How the Road to the Kentucky Derby Series Shifted Value for Bettors

Chris Adams

Famously in 2005 TVG personality Ken Rudolph touted a longshot named Giacomo. The horse stunned the field mowing down the leaders in the stretch and winning at 20-1. Rudolph’s reaction has become one of TVGs most watched clips online and embodies part of what makes the Kentucky Derby such an enticing wagering event for so many bettors.

Due to the large field size and lightly raced nature of the horses, the Derby has frequently returned favorable prices. This has made it a relatively unpredictable event in the eyes of most bettors. In the years from 1993 through 2012 the Derby winner paid out on average odds of nearly 15-1. However, since the 2013 Kentucky Derby the average odds of the first horse across the wire have been about 4-1.

What happened? Where has all the value gone? The answer lies in the Road to Kentucky Derby Series. This series changed how horses qualify for the first Saturday in May.

Qualifying for the Kentucky Derby Before 2013

Prior to the Road to the Kentucky Derby points system, horses qualified based on their earnings in graded stakes races. The problem with that system is that there is a multitude of these races available across the country. For example, a horse could find a 3-year-old turf sprint that was graded and cash on the earnings. A turf sprinter is almost assuredly not going to take to the mile and an eighth classic distance on dirt. This was of little concern to the connections who wanted the thrill of having a horse in the Kentucky Derby.

Another issue was that it penalized late developers. Precocious two-year-olds could lock in a post long before other horses even hit the race track. If a horse won a 2-year-old graded stakes race at Delta Downs they often had enough money to qualify for the Derby even if they didn’t run a step for the next six months Since horses are rapidly developing in their two and three-year-old seasons, this meant that some of the best horses on Derby day didn’t have a spot in the race.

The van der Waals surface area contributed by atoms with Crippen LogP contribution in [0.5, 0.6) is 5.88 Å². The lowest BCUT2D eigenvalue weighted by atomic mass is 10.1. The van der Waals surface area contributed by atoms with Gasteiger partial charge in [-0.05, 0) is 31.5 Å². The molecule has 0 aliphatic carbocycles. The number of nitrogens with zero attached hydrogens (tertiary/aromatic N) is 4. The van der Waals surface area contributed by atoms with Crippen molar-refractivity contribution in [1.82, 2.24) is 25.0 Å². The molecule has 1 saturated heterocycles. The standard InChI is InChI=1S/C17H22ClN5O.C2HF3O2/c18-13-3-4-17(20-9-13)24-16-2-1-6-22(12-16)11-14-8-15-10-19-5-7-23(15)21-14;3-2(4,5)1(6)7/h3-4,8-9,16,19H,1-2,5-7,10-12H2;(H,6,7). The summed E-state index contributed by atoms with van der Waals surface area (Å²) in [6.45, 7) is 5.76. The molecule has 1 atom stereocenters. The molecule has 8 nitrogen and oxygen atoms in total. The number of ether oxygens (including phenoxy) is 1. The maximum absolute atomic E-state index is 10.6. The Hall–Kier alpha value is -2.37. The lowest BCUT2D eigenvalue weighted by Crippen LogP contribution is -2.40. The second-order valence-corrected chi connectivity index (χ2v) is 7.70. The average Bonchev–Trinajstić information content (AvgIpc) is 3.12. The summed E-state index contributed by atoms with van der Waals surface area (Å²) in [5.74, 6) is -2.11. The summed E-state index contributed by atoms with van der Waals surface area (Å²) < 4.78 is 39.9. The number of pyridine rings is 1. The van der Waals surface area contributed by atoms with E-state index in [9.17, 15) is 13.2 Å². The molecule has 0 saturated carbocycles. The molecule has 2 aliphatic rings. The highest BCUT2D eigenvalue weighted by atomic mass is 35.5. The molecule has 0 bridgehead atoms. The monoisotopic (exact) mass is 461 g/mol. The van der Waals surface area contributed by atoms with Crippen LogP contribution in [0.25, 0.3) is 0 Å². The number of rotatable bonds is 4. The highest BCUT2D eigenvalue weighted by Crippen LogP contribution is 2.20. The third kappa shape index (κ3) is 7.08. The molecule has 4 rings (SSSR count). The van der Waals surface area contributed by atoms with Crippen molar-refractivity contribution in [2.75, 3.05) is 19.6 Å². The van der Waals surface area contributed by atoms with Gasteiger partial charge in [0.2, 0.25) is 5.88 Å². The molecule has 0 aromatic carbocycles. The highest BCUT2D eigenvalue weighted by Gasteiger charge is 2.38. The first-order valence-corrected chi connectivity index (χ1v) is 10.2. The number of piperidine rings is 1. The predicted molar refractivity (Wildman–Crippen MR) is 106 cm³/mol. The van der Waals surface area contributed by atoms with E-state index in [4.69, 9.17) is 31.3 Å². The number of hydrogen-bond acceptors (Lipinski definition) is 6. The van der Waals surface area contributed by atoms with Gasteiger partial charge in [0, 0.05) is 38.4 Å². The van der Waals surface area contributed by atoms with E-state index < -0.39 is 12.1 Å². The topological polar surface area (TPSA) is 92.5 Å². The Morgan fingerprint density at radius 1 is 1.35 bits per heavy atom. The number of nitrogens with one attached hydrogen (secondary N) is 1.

Implications on the Race

The original system created a truly puzzling mix of horses. Maybe a trainer needed a specific setup to win the race for his top contender and scrambled a quick two-year-old to be in the race as a rabbit to soften up the pace.

Perhaps a horse woefully incapable of getting the distance just tried to run as fast as they could at the front for as long as they could and then just hoped to hang on for a piece. Regardless, the racing was often chaotic particularly as cheap speed would start to melt on the front end. This meant winning the Derby was usually more about trip and less about talent.

The Road to the Kentucky Derby Series

In 2012 Churchill Down’s conducted research and found that over 80% of fans couldn’t explain how horses even got to the Derby. Creating a points system allowed for a much clearer picture for fans. This is especially important since many may tune in to horse race only once or twice per year.

Furthermore, it allowed for prep races to carry different weights which would produce a better quality of field for the race. To achieve this the races in March and April prior to the Derby were given the most points to allocate ensuring that the best horses could get to the gate.

In 2013 The Road to the Kentucky Derby was officially implemented as a series of races awarding points to the top 4 finishers. If a horse wants to run on the first Saturday in May, they now have to be improving at the right time and prove it in select races on dirt against the top horses in training.

Implications on the Race

Almost overnight the Derby preps became extremely popular races across the country with fuller fields and better racing. While this has not been the case in every prep every year, it has allowed Kentucky Derby season to extend beyond just the first Saturday in May marketing to casual fans by advertising possible horses of interest in their final preps before the “Run for the Roses.”

As for the Derby itself, the result has undeniably produced more formful finishes to the race. This is evident by the dramatic drop in odds of the winner and recent trends in the race.

Trends Since the Introduction of the Road to the Kentucky Derby

  • Every winner since the Road to the Kentucky Derby series was introduced entered the Derby with 100 or more points. This excludes Country House who was moved up to first after a disqualification in 2019. Maximum Security, the disqualified horse had eclipsed the 100 point mark entering the Derby.